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See you at Twin Cities Code Camp #15!

As autumn is upon is, it reminds me that it is once again time for Twin Cities Code Camp on October 19th, 2013. This time I’ll be doing a presentation on using BizTalk’s rules engine from .NET clients.  There are a couple of articles on this site regarding the topic, but this presentation will be updated to use Visual Studio 2012 and BizTalk 2013.  We’ll also have an overview of BizTalk and the Business Rules Engine (BRE) for the uninitiated in BizTalk lore.  You’ll find an overview here.

I’ll be presenting my talk at 2:15 PM on October 19 in Room 56 in Rapson Hall on the University of Minnesota campus in the Twin Cities.  Code Camp always features a number of great sessions.  You may register here.  And as always, it’s 100% FREE!

Unable to See New Method on GAC’d Assembly

A team member and I were having a heck of a time a couple of weeks back as we tried to make use of a new method added to a POCO class that Ravi created.

For what appeared to be no reason (at the time), the newly created method was unavailable to external classes and assemblies.  The code looked something like this:

public class StringOperations
public static string NewOperation(string str)
return string.IsNullOrWhiteSpace(str) ? null : str;
...other operations

Nothing out of the ordinary here.  It’s a pretty simple function–just returns a null if you pass in a null or white-space string, otherwise the string itself.  However when this was referenced either by project reference or by referencing the assembly directly, it wasn’t available through intellisense and any attempt to build with a call to the function resulted in failure.

As we were scratching our heads, we tried a number of things you typically do when Visual Studio doesn’t allow you to build code with an external method call, such as:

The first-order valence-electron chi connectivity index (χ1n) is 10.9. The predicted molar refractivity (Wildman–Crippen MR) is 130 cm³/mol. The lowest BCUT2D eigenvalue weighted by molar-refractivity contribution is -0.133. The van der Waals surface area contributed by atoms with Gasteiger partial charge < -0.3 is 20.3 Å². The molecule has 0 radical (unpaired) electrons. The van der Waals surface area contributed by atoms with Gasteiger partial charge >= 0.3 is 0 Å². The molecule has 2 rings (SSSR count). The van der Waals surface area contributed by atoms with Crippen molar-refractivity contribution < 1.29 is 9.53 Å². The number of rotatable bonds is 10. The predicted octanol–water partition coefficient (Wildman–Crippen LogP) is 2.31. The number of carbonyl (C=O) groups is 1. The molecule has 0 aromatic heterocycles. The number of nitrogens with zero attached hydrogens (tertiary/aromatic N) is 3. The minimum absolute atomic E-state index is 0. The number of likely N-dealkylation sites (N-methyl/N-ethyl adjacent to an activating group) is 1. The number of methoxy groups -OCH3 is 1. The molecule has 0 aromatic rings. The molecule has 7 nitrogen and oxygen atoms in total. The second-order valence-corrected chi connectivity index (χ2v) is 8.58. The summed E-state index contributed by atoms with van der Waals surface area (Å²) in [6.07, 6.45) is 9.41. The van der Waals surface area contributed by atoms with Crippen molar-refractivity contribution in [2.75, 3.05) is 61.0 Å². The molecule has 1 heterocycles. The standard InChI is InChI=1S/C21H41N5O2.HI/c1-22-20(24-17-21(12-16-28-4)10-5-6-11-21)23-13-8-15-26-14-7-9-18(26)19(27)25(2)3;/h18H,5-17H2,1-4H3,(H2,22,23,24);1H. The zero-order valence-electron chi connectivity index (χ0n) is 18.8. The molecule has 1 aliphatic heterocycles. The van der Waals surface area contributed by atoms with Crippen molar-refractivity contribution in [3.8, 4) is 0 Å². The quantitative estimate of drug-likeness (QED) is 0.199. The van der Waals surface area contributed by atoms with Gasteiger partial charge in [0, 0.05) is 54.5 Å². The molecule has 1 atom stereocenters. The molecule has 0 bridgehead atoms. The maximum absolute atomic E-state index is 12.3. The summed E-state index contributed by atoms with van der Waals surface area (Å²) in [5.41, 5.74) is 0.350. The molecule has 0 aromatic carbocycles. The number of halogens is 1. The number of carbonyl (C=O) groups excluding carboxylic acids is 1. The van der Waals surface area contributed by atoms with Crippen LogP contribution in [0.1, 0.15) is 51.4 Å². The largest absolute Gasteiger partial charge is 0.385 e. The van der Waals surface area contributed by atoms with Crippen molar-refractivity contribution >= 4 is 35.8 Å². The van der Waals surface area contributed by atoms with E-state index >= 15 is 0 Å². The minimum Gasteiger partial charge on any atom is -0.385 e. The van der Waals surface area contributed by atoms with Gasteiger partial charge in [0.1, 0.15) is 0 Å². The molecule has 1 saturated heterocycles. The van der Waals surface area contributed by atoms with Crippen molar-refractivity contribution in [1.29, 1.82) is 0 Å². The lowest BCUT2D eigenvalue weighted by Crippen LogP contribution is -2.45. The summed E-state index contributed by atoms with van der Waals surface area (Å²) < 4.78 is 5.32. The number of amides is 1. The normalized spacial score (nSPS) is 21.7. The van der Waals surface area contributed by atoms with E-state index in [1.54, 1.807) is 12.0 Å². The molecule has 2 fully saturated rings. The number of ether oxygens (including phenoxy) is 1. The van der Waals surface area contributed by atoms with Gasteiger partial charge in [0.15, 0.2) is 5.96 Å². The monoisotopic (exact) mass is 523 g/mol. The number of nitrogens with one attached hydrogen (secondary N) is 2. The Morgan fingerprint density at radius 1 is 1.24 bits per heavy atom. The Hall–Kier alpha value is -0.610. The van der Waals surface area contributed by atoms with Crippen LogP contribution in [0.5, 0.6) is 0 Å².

• Rebuild all the projects
  • Clean/Rebuild
  • Un-Reference/Re-Reference
  • Restart Visual Studio
  • Reboot the machine
  • …etc

The assembly had been deployed to the GAC previously, so we wanted to see if that played a role in our troubles.  As it turned out, it did.

When an assembly is in the GAC its definition, for better or worse, is contained there as well and it appears that, regardless of how we’re referencing it, Visual Studio likes to use that version.  So in our next attempt we wanted to remove the assembly from the GAC using gacutil like so:

gacutil /u [AssemblyName].dll

Unfortunately, this did not work either.  The next thing we tried was to un-GAC the assembly by manually deleting it from the cache.  This had worked for me in the past, but it failed here as well.

My colleague then tried using gacutil in a different way.  This time, giving a fully-qualified assembly reference, like so:

gacutil /u "[ourAssemblyName], Version=, Culture=neutral, PublicKeyToken=[thePublicKey]"

Bingo!  That did it.  Perhaps through the build/re-build and gac/re-gac process of our development, we confused Visual Studio or .NET on our machines.  I have no idea.  But one more thing to try if you hit the gac/re-gac stage is to use the fully-qualified overload of gacutil /u.

Good luck!  I hope it helps!

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